Sunday, October 16, 2011
Gardening: Fall Garlic Planting
We're trying garlic in earnest next year, so we have to start planning now. A friend gave me some garlic bulbs from a gardening store two summers ago. We planted it in the spring (WRONG!), and hoped for the best. It sprouted. It died. We left it alone for a whole season. The onions we also planted that year didn't get even a little bit bigger than they were when we planted them, so we left the garlic in the ground to winter over. In the spring, they sprouted many new tops, but when I dug them up, they were just the small sets you see above. So I put them in a dry, dark corner until fall.
Columbus Day weekend I planted the garlic sets. Mr. Farmer told me of a pile of fine soil made mostly of worm castings and leaf rot. So after I pulled out the last of the dead tomato & pepper plants, took the unripened, frost-killed fruit inside for pickling, and turned up the bed, I set out for the woods. I found the soil, filled the wheel-barrow, and mixed the new soil into the old.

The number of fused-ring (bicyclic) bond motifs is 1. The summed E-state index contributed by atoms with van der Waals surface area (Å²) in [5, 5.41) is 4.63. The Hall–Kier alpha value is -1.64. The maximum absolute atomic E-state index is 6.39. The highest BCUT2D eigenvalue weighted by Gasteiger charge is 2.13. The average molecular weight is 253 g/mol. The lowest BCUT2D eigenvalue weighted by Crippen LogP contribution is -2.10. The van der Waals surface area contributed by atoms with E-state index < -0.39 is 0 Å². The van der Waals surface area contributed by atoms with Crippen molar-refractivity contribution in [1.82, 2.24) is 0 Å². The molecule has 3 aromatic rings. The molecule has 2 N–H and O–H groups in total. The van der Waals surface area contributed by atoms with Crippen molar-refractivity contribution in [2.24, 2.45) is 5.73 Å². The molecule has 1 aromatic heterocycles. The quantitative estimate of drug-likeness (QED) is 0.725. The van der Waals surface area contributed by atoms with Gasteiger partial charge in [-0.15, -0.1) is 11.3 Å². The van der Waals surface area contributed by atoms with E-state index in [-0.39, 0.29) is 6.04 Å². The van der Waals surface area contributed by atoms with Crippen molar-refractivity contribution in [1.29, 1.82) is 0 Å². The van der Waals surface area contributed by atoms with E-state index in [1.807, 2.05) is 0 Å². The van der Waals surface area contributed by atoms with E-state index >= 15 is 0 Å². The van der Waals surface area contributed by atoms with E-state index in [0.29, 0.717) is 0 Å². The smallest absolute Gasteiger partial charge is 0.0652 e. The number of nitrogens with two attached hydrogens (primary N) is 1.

Somewhere in that process I injured my shoulder. The pain was terrible, even after taking an anti-inflammatory, and many motions caused it to worsen. So, I took Saturday night off and rested. I sat like my arm was in a sling and pouted because I wanted to plant my garlic.
The rest did me good, and I was able to put the garlic in the ground on Sunday. They needed to be set 8 inches apart, so I used a wooden pencil (7.5 inches) as a guide and used a screwdriver handle to poke holes of the right width and depth. Twenty-four sets went into the ground at perfect distance, were patted over, and covered with a tarp. I'm hoping the tarp will keep my marauding, free-ranging chickens from disturbing them before they settle in.
Twenty four is more than enough garlic for my family for the year. I really hope we are successful this time. We LOVE fresh garlic.